Turkey rug stitch
- Ghiordes knot
- Single knot tufting
This piled stitch is formed by creating loops of thread, each of which is held in place by a small, anchoring stitch. The loops are normally trimmed to create a pile like a carpet, but they can be left as loops.
For a canvaswork version, see the entry for Turkey rug knot.
The various names for this stitch indicate its origins as a rug or carpet-making technique. Within embroidery, it has been used in many disciplines across geographical areas. It featured within English stumpwork in the late 17th century, and was evidently being used in the 18th century New York.
In the 20th century, Zairean embroiderers in Kuba employed a stitch which is visually similar, although the loops are not stitched in place, rather they are anchored by the tightness of the weave.
Using three threads in a size 20 chenille needle and without a knot in the end of your thread and without securing in the usual way, take the needle down into the fabric in the bottom left area of your shape.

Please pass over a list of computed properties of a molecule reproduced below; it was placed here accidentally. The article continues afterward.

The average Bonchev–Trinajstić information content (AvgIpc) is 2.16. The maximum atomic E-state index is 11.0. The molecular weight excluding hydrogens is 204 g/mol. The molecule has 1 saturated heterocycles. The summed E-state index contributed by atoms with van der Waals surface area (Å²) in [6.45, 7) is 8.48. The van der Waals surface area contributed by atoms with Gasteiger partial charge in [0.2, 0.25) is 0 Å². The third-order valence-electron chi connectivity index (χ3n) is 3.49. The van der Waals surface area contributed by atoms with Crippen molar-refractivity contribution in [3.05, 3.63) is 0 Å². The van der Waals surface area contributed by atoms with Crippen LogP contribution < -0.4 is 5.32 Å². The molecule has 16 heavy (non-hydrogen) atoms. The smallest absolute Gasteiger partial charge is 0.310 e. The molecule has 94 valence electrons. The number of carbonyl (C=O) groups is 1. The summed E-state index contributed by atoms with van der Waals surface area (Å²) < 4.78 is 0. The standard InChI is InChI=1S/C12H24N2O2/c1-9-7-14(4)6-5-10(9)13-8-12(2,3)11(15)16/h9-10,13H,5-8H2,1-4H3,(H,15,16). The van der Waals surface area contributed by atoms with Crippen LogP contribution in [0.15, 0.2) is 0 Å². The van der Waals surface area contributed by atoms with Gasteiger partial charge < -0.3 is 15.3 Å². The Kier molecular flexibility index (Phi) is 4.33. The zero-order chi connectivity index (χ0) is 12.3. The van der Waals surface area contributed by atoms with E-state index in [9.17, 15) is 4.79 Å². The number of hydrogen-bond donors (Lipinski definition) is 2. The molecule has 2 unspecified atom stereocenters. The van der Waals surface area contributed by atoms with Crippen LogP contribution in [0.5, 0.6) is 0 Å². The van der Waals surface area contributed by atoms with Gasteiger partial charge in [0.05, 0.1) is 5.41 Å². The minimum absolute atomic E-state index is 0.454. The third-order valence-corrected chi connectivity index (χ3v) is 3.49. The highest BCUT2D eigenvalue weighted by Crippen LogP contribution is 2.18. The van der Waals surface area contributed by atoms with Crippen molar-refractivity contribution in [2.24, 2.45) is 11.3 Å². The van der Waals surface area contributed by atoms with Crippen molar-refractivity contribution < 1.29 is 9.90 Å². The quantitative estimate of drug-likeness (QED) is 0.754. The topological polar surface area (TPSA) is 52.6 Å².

Pull the thread through, leaving a short tail. Bring the needle up a little way to the left.
Draw all the thread through to the surface, then take it down into the fabric a little way to the right of where you first went down.
Draw the thread through to the back leaving a temporary loop on the surface, which will become the holding stitch to secure the pile. Bring the needle up inside the loop close to the first down stitch or tail of thread.
Then pull the needle out of the fabric on the surface. Draw the thread through to create a holding stitch that traps the tail and thread within the loop.
Continue along the line toward the right, repeating steps 1 to 7. Start the second stitch by leaving a more permanent loop on the surface which will effectively become the Turkey rug pile.
Complete the line. To fill a larger space, work similar rows directly above all the way to the top of the shape.
Structure of stitch
Identifying Turkey rug stitch
A thick layer of multiple looped yarn which has been cut to height, forming a dense patch of yarn ends sticking up out of the fabric, giving it the look of a ‘rug’ effect.
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